LANSING — A Politico analysis of responses to the COVID-19 pandemic in the U.S. by various state governments shows certain states stand out in their approaches to public health, mass unemployment and school reopenings.
Politico reporters looked at the states’ responses by consulting various health researchers, academic experts and public officials. They found that a handful of states, including Michigan, set standards for response that other states followed.
At the pandemic’s outset, President Trump allowed the states to handle response to the virus on their own. Politico says “some states acted aggressively to contain COVID-19, others far less so.”
Michigan is ranked as a top state for closing racial disparities in its response to the pandemic. It became apparent early on that the virus was disproportionality affecting minority populations due to a mix of socioeconomic factors, such as longstanding inequities in the health care system.
In March, Black residents in Michigan accounted for more than 40 percent of COVID-19 deaths and 29 percent of cases while making up just 14 percent of the population. The state soon created a task force to address this disparity.
The task force expanded testing in communities of color, with accessible walk-up and pop-up testing sites and testing fleets at places like parks. Populations that were vulnerable to the virus, such as those in nursing homes, homeless shelters and prisons, got extra attention. The state became one of the first states to test every prisoner within 15 days.
Governor Whitmer and Lt. Governor Gilchrist announced in late September that the task force made significant progress toward reducing the disparate impact COVID-19 has had on communities of color. On Sept. 28, the state announced that Black residents accounted for only 8.2 percent of cases and 9.9 percent of deaths.
“We’ve done a lot, and the result that we’ve seen over the last couple of months is that we have flattened the disparity in the mortality rate,” Gilchrist told Politico. “It speaks to the power of focus and prioritization.”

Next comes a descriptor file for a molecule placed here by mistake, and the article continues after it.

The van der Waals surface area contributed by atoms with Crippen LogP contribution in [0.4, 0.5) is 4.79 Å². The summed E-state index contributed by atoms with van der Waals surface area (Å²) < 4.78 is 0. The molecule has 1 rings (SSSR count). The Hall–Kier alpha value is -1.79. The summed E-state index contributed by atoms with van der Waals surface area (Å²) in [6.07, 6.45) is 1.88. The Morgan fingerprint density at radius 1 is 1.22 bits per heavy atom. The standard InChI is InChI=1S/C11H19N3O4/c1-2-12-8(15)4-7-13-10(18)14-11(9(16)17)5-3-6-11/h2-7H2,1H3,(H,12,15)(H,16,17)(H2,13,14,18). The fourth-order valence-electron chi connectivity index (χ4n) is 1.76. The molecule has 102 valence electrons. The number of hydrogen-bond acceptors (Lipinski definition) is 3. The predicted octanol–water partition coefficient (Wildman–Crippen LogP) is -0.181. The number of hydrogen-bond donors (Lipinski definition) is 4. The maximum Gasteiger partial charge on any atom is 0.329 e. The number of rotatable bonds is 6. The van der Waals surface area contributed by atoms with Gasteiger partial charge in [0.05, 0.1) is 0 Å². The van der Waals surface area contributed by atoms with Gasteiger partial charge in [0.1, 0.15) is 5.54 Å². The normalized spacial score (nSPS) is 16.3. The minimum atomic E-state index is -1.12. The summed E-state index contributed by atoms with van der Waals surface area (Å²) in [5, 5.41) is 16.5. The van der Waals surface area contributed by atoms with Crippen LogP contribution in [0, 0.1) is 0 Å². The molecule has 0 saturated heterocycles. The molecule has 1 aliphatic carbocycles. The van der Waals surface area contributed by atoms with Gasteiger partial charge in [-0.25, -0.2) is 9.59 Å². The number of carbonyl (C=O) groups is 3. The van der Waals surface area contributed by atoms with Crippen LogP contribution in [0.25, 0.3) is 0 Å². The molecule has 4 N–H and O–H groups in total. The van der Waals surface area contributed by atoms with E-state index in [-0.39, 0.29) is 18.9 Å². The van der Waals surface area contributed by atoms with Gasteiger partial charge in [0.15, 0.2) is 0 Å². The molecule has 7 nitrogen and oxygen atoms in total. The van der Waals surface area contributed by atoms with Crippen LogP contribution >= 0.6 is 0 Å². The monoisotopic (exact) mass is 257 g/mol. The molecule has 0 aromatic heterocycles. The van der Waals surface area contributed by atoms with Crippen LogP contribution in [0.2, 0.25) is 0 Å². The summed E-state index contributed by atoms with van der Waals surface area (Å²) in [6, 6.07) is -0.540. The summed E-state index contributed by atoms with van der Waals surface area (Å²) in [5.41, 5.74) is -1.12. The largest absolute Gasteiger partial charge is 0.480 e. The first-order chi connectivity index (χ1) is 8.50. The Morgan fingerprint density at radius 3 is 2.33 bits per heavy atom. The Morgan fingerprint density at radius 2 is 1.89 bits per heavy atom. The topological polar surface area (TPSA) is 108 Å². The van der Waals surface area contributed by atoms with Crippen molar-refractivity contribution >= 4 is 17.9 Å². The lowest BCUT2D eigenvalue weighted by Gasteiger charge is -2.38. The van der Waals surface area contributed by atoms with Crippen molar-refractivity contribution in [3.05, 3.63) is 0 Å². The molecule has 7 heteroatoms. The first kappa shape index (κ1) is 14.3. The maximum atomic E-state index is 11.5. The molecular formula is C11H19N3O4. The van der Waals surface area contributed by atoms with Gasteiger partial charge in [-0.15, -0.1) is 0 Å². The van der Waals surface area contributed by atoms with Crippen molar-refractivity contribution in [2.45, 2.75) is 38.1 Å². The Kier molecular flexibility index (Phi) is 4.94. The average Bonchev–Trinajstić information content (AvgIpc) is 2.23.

“Michigan, I think, is impressive because they created that task force on racial disparities early on,” said Heather Howard, director of the State Health and Value Strategies program of the Robert Wood Johnson Foundation and the former state health commissioner in New Jersey. “And a clear focus of the task force has been incorporating equity into the long-term recovery from the pandemic.”
As of Thursday evening, Michigan has 141,091 total cases of COVID-19 and 6,973 total deaths. Daily confirmed cases of the virus are 2,030 with 32 daily deaths.
The state’s COVID-19 reporting platform does break down cases by Hispanic/Latino and Arab ethnicities. Arabs constitute 5 percent of the total cases of the virus in the state, and 2 percent of deaths.
Wayne County has been a hot bed of COVID-19 since the pandemic broke out in the state. Local officials have warned of a concentration of cases in Dearborn. Wayne County breaks down cases by racial categories found on most official government forms, such as the census, which do not include Arab as a racial category.
As of Thursday evening, the Wayne County COVID-19 Dashboard shows Dearborn leads every other community in the county at 2,933 cases. Dearborn Heights falls just below Canton at 1,228 cases. Though Dearborn leads in cases, Livonia has the most deaths from the virus, at 181 deaths, with Dearborn coming in second at 121 deaths. The data excludes the city of Detroit, which has its own health department.